(News Focus) Samsung emerges as major player in auto electronics through mega-merger
By Byun Duk-kun
SEOUL, Nov. 15 (Yonhap) -- South Korea's tech giant Samsung Electronics Co. clearly displayed its intention to become a global leader in the automotive electronics industry this week by announcing its US$8 billion deal to buy U.S.-based Harman International Industries Inc., but many experts here note the purchase will also help develop the country's overall auto industry.
The deal itself will make Samsung a global leader in automotive electronics, less than a year after the company set up its first separate division for the business that its heir-apparent and vice chairman Lee Jae-yong has emphasized as the next growth engine.
Samsung's biggest overseas purchase deal to date comes in apparent anticipation of market growth.
Earlier studies forecast the global market for autonomous driving systems and connected car systems would grow an average 13 percent a year over the next 10 years to reach $186.4 billion from $54.2 billion in 2015.
Harman currently is the world's largest supplier of vehicle infotainment systems with a global market share of 24 percent, while its 10 percent market share in the telematics industry also makes it the world's No. 2 leader, according to market observers. The company has also long boasted of its top position in the car audio market.
"Through the merger, Samsung Electronics is set to become a global player in telematics, equal to Japan's Denso and Germany's Continental and Bosch," NH Investment & Securities analyst Lee Se-cheol said.
Market reports suggest the global market for telematics, infotainment systems and connected services alone will grow 9 percent a year to reach nearly $103 billion in 2025.
Models display Samsung Electronics' connected auto system at the Mobile World Congress in Barcelona, Spain, in February 2016. (Yonhap file photo provided by Samsung)
Combining Samsung Electronics' hardware and G5 cellular network technologies with Harman's telematics, infotainment and car audio systems is expected to open new doors for both Samsung and connected car services, as well as the entire auto industry.
"Grafting Samsung's hardware capabilities, such as semiconductors and OLED displays, with Harman's software technologies to offer connected services based on Samsung's Galaxy smartphones will create a tremendous synergy effect," Lee said.
Samsung acknowledged that was the clear aim of the merger.
"Samsung has secured a significant presence in the large and rapidly growing market for connected technologies, particularly automotive electronics, which has been a strategic priority for Samsung," the company said in a released statement.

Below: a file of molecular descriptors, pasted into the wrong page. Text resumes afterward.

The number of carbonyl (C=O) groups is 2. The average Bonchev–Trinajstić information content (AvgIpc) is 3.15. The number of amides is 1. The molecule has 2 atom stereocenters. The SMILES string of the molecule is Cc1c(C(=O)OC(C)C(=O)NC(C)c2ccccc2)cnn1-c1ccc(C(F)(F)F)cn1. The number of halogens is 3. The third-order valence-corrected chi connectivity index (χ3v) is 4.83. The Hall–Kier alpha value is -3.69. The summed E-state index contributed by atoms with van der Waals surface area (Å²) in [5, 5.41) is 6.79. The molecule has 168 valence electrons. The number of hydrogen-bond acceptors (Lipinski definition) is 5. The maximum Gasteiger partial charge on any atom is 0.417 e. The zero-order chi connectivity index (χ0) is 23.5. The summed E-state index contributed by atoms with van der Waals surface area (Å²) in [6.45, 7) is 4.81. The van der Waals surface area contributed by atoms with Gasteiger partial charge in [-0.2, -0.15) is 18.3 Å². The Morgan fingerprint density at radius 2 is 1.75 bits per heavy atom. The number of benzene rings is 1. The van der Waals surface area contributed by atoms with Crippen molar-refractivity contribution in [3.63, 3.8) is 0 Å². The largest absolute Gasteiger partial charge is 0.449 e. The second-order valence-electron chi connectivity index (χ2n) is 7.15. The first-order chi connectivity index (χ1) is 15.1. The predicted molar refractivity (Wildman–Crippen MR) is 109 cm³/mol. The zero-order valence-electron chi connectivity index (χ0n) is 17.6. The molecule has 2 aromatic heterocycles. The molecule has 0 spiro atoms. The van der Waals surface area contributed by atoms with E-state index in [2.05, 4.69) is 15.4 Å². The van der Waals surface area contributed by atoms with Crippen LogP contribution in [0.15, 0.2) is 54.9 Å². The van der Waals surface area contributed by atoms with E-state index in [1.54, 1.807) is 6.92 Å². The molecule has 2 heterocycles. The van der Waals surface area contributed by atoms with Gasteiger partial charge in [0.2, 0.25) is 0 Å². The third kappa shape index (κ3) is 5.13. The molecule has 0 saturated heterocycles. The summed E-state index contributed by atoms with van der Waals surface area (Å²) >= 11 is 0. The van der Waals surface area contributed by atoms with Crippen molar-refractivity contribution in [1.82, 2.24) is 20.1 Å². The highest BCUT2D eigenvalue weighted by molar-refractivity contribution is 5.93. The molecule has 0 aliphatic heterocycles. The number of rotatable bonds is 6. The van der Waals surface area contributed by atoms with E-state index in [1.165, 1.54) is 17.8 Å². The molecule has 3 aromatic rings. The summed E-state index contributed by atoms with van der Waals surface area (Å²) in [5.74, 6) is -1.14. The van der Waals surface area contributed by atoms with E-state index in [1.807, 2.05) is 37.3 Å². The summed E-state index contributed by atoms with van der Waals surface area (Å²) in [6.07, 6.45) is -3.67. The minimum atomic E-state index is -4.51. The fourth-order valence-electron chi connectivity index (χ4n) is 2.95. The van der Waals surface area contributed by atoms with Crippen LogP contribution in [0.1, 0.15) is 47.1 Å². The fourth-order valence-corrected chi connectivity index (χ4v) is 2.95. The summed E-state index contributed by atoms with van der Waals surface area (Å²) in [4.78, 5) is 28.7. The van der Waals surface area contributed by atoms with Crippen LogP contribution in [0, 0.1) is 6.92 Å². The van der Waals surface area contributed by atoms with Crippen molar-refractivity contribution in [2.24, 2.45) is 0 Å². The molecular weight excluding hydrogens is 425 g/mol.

In this file photo, taken on Oct. 26, 2016, a locally developed self-driving car is seen running a course in a competition of autonomous vehicles hosted by South Korea's top automaker Hyundai Motor Co. (Yonhap)
A Samsung official said the company sought to provide a "total solution" to carmakers in terms of infotainment and telematics that are essential to building the next-generation self-driving cars.
"The company will offer a never-before-seen user experience," the official said, asking not to be identified.
Advanced and complete connected car services may have been exactly what global carmakers have been waiting for but have been unable to develop on their own or with others for the fear of leaking their automaking technologies to potential competitors.
Samsung officials said the company had no intention of building cars, sending a clear message to local carmakers that the tech giant will be a trustworthy partner and not a threat.
"We have no reason to oppose Samsung's advance into the automotive electronics industry as it will bring more competition to the sector that will in turn help lower prices, benefiting both us and our customers," an official from Hyundai Motor Group said, while speaking on condition of anonymity.
The official noted Hyundai, along with most other global producers of luxury cars, including BMW and Mercedes-Benz, currently use Harman's audio systems.
"If Samsung or Harman offer better products following the merger, the carmakers will have no reason not to purchase from them," he said.
Hyundai Motor Group is the world's fifth-largest carmaker with annual sales of around 8 million vehicles. It has South Korea's top automaker Hyundai Motor Co. and No. 2 carmaker Kia Motors Corp. under its wing.
"And if Samsung is able to provide a total solution for connected cars, it will greatly help the entire auto industry by helping to realize truly self-driving cars, probably also reducing costs by bringing more competition to the sector," the Hyundai official said.
Samsung's purchase of Harman, and what it intends to do with the global leader in connected car technology, clearly sets off an alarm for global and local competitors, including LG Electronics Inc., which is said to have delved into the related sector for at least 10 years.
Other local competitors include the telecommunications giant SK Telecom, which on Tuesday unveiled the world's first 5G-based connected car, the T5, in a test drive environment set up at a BMW driving center in Incheon, South Korea.
Officials from South Korean telecommunications giant SK Telecom and German automaker BMW tune their jointly developed connected car, the T5, before a test run at a BMW driving center in Incheon, South Korea, on Nov. 15, 2016. (Yonhap)